Kathryn Sonnie is a living example of manifesting success.

She was a teacher working with Global Hope Alliance, an organization that builds schools and libraries in Africa. When others found out what she was doing, the amazing people in her networks wanted to fill the new buildings with donated reading materials. However, shipping heavy boxes of books overseas was too expensive, especially on a teacher’s salary. After some research, she found African Library Project, which has come to specialize in exactly that–getting books to Africa.

“ALP handling most of the logistics was really helpful for me,” Kathryn said.

The steady flow of books was taken care of, leaving this serial book-driver with more pressing challenges like finding time, space, and money for the cause.

“I know so many people who want to help, I’m just trying to keep up with demand. They’re good problems to have. There’s an abundance of books – it’s just managing all of it,” Kathryn said.

One of the ways Kathryn raised books was by teaming up with her local Barnes & Noble Booksellers and creating a holiday service project, giving customers the opportunity to buy books and donate them directly to the cause.

“People are super generous, and we end up with 20 or 30 boxes of books to send every year,” Kathryn said. 

For her, getting to see the photos of children enjoying their new libraries was the greatest reward; a sentiment many of our book drive organizers share.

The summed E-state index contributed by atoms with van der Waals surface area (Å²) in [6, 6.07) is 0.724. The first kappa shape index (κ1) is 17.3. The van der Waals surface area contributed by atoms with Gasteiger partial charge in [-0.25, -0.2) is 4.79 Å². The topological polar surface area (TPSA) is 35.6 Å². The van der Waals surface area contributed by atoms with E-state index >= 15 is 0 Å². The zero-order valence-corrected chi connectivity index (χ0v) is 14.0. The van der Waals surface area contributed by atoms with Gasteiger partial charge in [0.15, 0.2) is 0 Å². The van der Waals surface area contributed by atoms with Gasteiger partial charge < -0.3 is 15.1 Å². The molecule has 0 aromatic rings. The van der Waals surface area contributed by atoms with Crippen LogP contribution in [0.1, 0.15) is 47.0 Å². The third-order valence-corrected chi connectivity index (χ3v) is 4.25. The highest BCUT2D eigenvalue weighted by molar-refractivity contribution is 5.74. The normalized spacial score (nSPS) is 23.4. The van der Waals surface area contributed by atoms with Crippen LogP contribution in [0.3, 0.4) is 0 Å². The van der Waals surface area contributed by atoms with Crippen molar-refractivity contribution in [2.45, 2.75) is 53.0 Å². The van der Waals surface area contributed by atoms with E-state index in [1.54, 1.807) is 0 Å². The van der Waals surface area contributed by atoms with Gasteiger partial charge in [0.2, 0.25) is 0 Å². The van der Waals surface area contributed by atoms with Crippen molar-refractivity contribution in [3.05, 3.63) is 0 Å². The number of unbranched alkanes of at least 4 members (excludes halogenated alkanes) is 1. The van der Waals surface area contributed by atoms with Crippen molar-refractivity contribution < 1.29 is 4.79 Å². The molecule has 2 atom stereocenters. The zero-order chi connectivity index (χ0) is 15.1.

“The most rewarding part is books in kids’ hands – the joy these kids have when they see all those beautiful books and learning to read along the way. Knowing what life is like for kids in those villages and how this library project will open up their world to so much learning.”

Literacy heroes come in all shapes and sizes. It was the smaller ones, especially, who stood out to Kathryn. Children who donated from their personal collections touched her deepest. In many cases, Kathryn asked for donors to color and draw on the first page of their donations, or to leave a note taped in the back of the book to make a connection between children across continents.

“They’re going to read that note in the back and think about ‘who is this little boy who sent that?’” Kathryn said.

If you want to make a difference and start a book drive of your own, Kathryn has this advice:

“It’s not as hard as people think it is. If you just commit to doing it the books and the money will come. People are eager to participate in something like this. Everybody has books that they would love to pass on.”

Also important to remember is that you’re not on your journey alone.

“Not one person donated all those books,” Kathryn said. “1,000 individuals wanted to send a book to Africa.”